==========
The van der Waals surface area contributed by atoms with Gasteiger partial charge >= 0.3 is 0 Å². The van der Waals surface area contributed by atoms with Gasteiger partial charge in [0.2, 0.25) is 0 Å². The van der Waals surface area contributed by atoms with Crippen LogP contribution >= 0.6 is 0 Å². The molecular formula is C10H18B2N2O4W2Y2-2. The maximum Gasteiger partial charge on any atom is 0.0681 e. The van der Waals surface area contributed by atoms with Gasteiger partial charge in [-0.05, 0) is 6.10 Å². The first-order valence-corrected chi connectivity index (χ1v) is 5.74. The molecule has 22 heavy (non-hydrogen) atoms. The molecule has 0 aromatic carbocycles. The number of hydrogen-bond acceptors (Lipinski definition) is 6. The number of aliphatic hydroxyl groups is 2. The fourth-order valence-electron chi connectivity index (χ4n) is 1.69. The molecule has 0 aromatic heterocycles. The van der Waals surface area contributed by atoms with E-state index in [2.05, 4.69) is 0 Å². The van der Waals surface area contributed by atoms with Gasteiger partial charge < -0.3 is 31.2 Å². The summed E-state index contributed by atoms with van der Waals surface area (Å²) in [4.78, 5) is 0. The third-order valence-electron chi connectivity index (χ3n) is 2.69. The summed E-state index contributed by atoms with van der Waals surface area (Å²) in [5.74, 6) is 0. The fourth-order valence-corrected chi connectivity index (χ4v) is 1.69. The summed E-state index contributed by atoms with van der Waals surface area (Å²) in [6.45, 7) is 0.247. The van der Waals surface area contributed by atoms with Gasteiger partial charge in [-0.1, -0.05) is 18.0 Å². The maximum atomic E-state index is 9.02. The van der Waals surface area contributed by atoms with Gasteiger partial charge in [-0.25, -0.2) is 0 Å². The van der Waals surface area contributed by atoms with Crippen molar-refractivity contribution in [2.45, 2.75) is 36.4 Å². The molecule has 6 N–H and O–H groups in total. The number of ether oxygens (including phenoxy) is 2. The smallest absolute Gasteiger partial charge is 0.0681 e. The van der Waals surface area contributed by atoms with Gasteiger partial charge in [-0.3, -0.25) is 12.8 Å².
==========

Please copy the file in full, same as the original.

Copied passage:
The van der Waals surface area contributed by atoms with Gasteiger partial charge >= 0.3 is 0 Å². The van der Waals surface area contributed by atoms with Gasteiger partial charge in [0.2, 0.25) is 0 Å². The van der Waals surface area contributed by atoms with Crippen LogP contribution >= 0.6 is 0 Å². The molecular formula is C10H18B2N2O4W2Y2-2. The maximum Gasteiger partial charge on any atom is 0.0681 e. The van der Waals surface area contributed by atoms with Gasteiger partial charge in [-0.05, 0) is 6.10 Å². The first-order valence-corrected chi connectivity index (χ1v) is 5.74. The molecule has 22 heavy (non-hydrogen) atoms. The molecule has 0 aromatic carbocycles. The number of hydrogen-bond acceptors (Lipinski definition) is 6. The number of aliphatic hydroxyl groups is 2. The fourth-order valence-electron chi connectivity index (χ4n) is 1.69. The molecule has 0 aromatic heterocycles. The van der Waals surface area contributed by atoms with E-state index in [2.05, 4.69) is 0 Å². The van der Waals surface area contributed by atoms with Gasteiger partial charge < -0.3 is 31.2 Å². The summed E-state index contributed by atoms with van der Waals surface area (Å²) in [4.78, 5) is 0. The third-order valence-electron chi connectivity index (χ3n) is 2.69. The summed E-state index contributed by atoms with van der Waals surface area (Å²) in [5.74, 6) is 0. The fourth-order valence-corrected chi connectivity index (χ4v) is 1.69. The summed E-state index contributed by atoms with van der Waals surface area (Å²) in [6.45, 7) is 0.247. The van der Waals surface area contributed by atoms with Gasteiger partial charge in [-0.1, -0.05) is 18.0 Å². The maximum atomic E-state index is 9.02. The van der Waals surface area contributed by atoms with Gasteiger partial charge in [-0.25, -0.2) is 0 Å². The van der Waals surface area contributed by atoms with Crippen molar-refractivity contribution in [2.45, 2.75) is 36.4 Å². The molecule has 6 N–H and O–H groups in total. The number of ether oxygens (including phenoxy) is 2. The smallest absolute Gasteiger partial charge is 0.0681 e. The van der Waals surface area contributed by atoms with Gasteiger partial charge in [-0.3, -0.25) is 12.8 Å².